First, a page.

Skip to main content

European system of financial supervision

The EU has introduced a specific supervisory architecture, consisting of 3 European supervisory authorities and a board to monitor systemic risks.

The European system of financial supervision (ESFS) was introduced in 2010. It consists of

Founding legislation

Both the ESRB and the 3 ESAs started their operation in January 2011, following the adoption of a package of legislative acts. These comprise

In 2011 the EU adopted a further Omnibus II directive to clarify the powers of the new authorities, particularly in the insurance sector.

The adoption of these laws followed the proposals of a Commission communication on financial supervision and the recommendations of the de Larosière expert group. This group was mandated by the Commission to give advice on how to strengthen European supervisory arrangements in light of the failures of financial supervision exposed by the financial crisis. The de Larosière group issued its report in February 2009.

Review of the ESFS

The regulations establishing the ESRB and the ESAs include provisions for the Commission to publish a general report on the operation of the new authorities and the ESFS as a whole, and a review of the mission and organisation of the ESRB. The Commission issued these reports in August 2014.

Building on these reports and taking into account the results of the public consultation launched in 2013, the public consultation launched in 2016 and the public consultation launched in 2017, the Commission adopted a package of proposals to strengthen the ESFS in September 2017. The proposals aim to improve the mandates, governance and funding of the 3 ESAs and the functioning of the ESRB. This will ensure stronger and more integrated financial supervision across the EU.

On 12 September 2018, on the occasion of President Juncker’s state of the Union address, the Commission published a Communication on strengthening the Union framework for prudential and anti-money laundering supervision. The Communication introduces a proposal for a regulation amending a series of regulations and directives aiming to concentrate anti-money laundering powers related to the financial sector into the European Banking Authority (EBA). The proposal furthermore aims at strengthening the EBA’s mandate to ensure that all relevant authorities effectively and consistently supervise the risks of money-laundering and that they cooperate and share information.

On 21 March 2019 the European Parliament and Member States agreed on the core elements of reforming the European supervision in the areas of EU financial markets.

The agreement, which is an important step to ensure a fully functioning capital markets union, reinforces the role and powers of the European Supervisory Agencies, including that of the European Banking Authority, by strengthening its role in the area of anti-money laundering. More information on this agreement can be found in the press release of 21 March 2019, as well as in the factsheet updated on 1 April.

On 18 April 2019, the European Parliament endorsed the legislation setting the building blocks of a capital markets union, including the review of the ESFS.

On 18 December 2019, the European Parliament and the Council signed Regulation (EU) 2019/2175, which reviews the powers, governance and funding of the ESAs.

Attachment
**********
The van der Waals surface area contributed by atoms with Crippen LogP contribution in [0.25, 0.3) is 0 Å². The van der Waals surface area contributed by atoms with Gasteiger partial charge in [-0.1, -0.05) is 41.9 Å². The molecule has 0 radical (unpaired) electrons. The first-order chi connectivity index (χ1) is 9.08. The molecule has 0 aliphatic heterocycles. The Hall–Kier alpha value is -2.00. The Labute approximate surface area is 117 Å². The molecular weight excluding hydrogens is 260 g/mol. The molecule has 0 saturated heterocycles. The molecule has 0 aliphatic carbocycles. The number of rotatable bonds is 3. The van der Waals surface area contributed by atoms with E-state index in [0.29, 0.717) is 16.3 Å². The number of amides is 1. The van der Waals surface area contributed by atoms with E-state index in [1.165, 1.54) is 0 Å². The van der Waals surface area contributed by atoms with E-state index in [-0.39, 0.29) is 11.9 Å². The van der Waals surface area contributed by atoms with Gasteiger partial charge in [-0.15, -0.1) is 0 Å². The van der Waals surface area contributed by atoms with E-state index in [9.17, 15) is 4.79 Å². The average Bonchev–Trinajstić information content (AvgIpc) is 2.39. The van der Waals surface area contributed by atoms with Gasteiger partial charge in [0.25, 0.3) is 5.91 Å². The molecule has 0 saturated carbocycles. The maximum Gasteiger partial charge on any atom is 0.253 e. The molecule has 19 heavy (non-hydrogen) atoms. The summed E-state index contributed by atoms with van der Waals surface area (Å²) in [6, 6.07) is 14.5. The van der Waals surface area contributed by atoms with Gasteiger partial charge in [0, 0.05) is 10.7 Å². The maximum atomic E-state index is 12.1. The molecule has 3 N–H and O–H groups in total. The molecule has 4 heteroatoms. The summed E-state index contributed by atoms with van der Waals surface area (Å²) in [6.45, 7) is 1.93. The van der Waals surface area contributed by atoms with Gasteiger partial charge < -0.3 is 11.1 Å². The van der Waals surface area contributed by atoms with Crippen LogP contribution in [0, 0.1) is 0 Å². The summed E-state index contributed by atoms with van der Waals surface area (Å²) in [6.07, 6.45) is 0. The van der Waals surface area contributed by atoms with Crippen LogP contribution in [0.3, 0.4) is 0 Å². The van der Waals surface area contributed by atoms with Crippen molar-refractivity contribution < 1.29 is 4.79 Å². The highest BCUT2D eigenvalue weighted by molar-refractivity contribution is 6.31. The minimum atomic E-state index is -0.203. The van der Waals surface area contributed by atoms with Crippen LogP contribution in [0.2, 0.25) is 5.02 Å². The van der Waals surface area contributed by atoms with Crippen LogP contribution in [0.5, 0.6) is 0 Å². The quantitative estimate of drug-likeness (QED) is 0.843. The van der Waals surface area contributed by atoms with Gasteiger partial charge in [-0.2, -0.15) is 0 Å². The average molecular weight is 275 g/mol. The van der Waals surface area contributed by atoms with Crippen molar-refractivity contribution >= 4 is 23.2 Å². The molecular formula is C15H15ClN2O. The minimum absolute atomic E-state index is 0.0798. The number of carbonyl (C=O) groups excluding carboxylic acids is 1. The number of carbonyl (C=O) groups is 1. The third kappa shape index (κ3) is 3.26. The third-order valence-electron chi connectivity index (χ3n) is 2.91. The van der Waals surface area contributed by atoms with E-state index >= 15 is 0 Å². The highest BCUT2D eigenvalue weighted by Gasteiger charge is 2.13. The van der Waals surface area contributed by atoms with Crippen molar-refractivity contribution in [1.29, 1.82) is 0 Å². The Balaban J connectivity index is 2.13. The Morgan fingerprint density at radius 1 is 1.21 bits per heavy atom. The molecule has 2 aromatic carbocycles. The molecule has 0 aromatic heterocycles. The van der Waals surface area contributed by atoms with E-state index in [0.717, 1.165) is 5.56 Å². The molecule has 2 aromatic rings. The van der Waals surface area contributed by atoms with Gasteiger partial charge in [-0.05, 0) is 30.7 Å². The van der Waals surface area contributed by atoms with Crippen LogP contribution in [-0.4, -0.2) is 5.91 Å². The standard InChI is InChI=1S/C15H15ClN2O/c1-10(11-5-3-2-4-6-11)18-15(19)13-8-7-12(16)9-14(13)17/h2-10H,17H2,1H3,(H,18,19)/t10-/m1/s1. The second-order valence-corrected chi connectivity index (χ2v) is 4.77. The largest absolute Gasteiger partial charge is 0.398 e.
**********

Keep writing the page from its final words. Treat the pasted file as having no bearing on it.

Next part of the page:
On 18 December 2019, co-legislators also signed  Directive (EU) 2019/2177, which amends the Solvency II Directive, the MiFID II Directive and the 4th Anti-Money Laundering Directive. The regulation gives new powers to EIOPA, EBA and ESMA.

Also as part of the ESFS review, Regulation (EU) 2019/2176 of 18 December 2019 amended the Regulation establishing the European Systemic Risk Board.

On 12 March 2021 the Commission launched a targeted consultation on the supervisory convergence and the single rulebook aiming at taking stock of the framework for supervising European capital markets, banks, insurers and pension funds. The deadline to respond to the consultation is 21 May 2021.

On 23 May 2022 the Commission published its report on the operation of the European Supervisory Authorities taking into account the results of the public consultation launched in 2021. The report assesses the ESAs´ tasks activities and follows up on the Commission´s commitment in the 2020 capital markets union action plan to monitor progress towards supervisory convergence.

Analysis of financial markets

The Commission regularly monitors developments in the financial sector in the EU, and has been publishing annual reviews of its monitoring of financial market integration in Europe.

Read more on analysis of financial markets

Insurance and pensions authorities and organisations

Check the list of authorities dealing with insurance and pensions

Supervisory data collection

Supervision of the EU financial system relies on data that is timely, relevant and of high quality. The volume and complexity of the data required to oversee the financial system have grown substantially over the last decade. In parallel, there has been a rapid evolution of digital technologies to collect and analyse such data. EU supervisory reporting rules and the way authorities collect and use data needs to keep pace with these developments.

Read more on supervisory data collection


Banking union

EU context of anti-money laundering and countering the financing of terrorism